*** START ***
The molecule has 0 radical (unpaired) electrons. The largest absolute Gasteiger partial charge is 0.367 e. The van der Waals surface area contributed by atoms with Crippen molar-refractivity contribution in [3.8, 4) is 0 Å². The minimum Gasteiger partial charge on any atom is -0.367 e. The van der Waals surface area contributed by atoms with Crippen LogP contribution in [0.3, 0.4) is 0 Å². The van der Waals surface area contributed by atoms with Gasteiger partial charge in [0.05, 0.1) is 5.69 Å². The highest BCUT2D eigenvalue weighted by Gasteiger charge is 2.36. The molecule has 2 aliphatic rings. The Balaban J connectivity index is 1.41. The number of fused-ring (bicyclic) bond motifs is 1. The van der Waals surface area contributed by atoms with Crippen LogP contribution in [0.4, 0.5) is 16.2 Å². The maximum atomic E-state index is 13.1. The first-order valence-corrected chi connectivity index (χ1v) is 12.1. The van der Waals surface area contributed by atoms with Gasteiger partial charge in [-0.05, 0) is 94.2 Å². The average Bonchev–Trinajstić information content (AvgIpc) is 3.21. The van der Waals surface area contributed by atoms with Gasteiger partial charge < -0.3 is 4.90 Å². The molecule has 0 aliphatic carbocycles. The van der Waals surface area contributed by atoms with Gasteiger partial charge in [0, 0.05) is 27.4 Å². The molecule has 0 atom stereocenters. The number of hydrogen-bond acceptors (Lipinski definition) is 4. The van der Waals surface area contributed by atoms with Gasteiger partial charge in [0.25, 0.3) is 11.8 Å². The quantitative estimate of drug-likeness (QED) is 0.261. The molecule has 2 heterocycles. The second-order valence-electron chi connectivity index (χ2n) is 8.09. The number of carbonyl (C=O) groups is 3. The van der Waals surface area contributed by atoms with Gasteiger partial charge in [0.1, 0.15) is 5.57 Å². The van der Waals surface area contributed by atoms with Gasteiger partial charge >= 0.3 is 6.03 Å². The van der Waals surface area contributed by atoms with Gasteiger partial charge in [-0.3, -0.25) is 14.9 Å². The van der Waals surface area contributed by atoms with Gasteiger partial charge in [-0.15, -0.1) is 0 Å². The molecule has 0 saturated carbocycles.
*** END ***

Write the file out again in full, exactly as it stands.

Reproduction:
The molecule has 0 radical (unpaired) electrons. The largest absolute Gasteiger partial charge is 0.367 e. The van der Waals surface area contributed by atoms with Crippen molar-refractivity contribution in [3.8, 4) is 0 Å². The minimum Gasteiger partial charge on any atom is -0.367 e. The van der Waals surface area contributed by atoms with Crippen LogP contribution in [0.3, 0.4) is 0 Å². The van der Waals surface area contributed by atoms with Gasteiger partial charge in [0.05, 0.1) is 5.69 Å². The highest BCUT2D eigenvalue weighted by Gasteiger charge is 2.36. The molecule has 2 aliphatic rings. The Balaban J connectivity index is 1.41. The number of fused-ring (bicyclic) bond motifs is 1. The van der Waals surface area contributed by atoms with Crippen LogP contribution in [0.4, 0.5) is 16.2 Å². The maximum atomic E-state index is 13.1. The first-order valence-corrected chi connectivity index (χ1v) is 12.1. The van der Waals surface area contributed by atoms with Gasteiger partial charge in [-0.05, 0) is 94.2 Å². The average Bonchev–Trinajstić information content (AvgIpc) is 3.21. The van der Waals surface area contributed by atoms with Gasteiger partial charge < -0.3 is 4.90 Å². The molecule has 0 aliphatic carbocycles. The van der Waals surface area contributed by atoms with Gasteiger partial charge in [0, 0.05) is 27.4 Å². The molecule has 0 atom stereocenters. The number of hydrogen-bond acceptors (Lipinski definition) is 4. The van der Waals surface area contributed by atoms with Gasteiger partial charge in [0.25, 0.3) is 11.8 Å². The quantitative estimate of drug-likeness (QED) is 0.261. The molecule has 2 heterocycles. The second-order valence-electron chi connectivity index (χ2n) is 8.09. The number of carbonyl (C=O) groups is 3. The van der Waals surface area contributed by atoms with Gasteiger partial charge in [0.1, 0.15) is 5.57 Å². The van der Waals surface area contributed by atoms with Gasteiger partial charge >= 0.3 is 6.03 Å². The van der Waals surface area contributed by atoms with Gasteiger partial charge in [-0.3, -0.25) is 14.9 Å². The van der Waals surface area contributed by atoms with Gasteiger partial charge in [-0.15, -0.1) is 0 Å². The molecule has 0 saturated carbocycles.